[ON STAGE]The Condiments of ExistenceKim Myeong-hwa, 35, is one of the few people in the Korean performing arts scene who both creates plays and criticizes them. As a playwright, Kim has written two plays so far － "Birds Do Not Step On the Crosswalk" (1997) and "Oedipus, He's a Human Being" (2000). Both of her works were acclaimed for her shrewd ability to point out absurdities that exist in society.
Now, she is back with her third play, the rather strangely titled "Cello and Ketchup." It's pleasant to say that Kim's skill at storytelling has matured and gotten even better, especially at a time when good, sensible plays are hard to find.
Kim Ho-jeong, who was awarded the prize for best actress recently at the Locarno International Film Festival for her role in the movie "Butterfly" ("Nabi"), stars as a bank accountant whose favorite food is ketchup. She likes to serve her husband large servings of fried rice with a plentiful portion of ketchup. The husband (Nam Myeong-ryeol), once dreamed of being a cellist, but has given up that dream because of a traffic accident. Now, he gave up on life and only sits around and daydreams of what might have been.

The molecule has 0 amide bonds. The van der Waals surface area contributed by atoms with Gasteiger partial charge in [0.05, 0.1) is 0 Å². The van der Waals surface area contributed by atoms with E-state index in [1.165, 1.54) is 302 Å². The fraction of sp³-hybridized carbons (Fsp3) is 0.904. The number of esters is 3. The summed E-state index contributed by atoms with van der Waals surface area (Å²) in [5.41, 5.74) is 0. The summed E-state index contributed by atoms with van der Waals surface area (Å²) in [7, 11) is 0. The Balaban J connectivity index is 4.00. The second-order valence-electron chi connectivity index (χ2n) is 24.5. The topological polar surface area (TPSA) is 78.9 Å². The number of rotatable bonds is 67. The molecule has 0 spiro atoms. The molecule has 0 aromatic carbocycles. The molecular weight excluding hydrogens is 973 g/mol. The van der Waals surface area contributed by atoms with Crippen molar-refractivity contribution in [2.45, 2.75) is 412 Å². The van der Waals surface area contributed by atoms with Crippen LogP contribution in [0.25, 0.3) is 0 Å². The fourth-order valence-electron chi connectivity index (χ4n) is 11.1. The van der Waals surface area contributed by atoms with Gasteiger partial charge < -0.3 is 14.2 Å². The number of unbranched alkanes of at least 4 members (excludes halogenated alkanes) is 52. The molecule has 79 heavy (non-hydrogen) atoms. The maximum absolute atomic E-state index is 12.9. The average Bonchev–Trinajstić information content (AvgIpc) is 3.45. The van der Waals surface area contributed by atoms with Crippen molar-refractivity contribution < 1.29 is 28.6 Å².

When the curtain rises, the first scene that the audience sees features the husband and wife minding their own business. The husband is clipping his toenails while immersed in memories of another woman. On the opposite part of the stage, the wife is slicing onions, crying. But the strings of a cello connect the husband's relationship with the wife indicates that there is still some hope for this couple.
Soon they start fighting － the wife threatens and yells at her husband, but he ignores her.
Despite the rather hackneyed premise, Kim and the director Chae Seung-hun do a decent job in capturing the quintessence of our lives by displaying the humdrum of daily routines. The performance of the actors is especially good.
Bach's Suites for Solo Cello play in the background, setting the mood for much of the play. A lecture by husband about musical counterpoint becomes a metaphor for life, and is the point of this play.
"Cello and Ketchup" tries to point out that the love between married couple is something hard to define, a combination of familiar and unfamiliar feelings. For more information, call 1588-7890.
by Jeong Jae-wal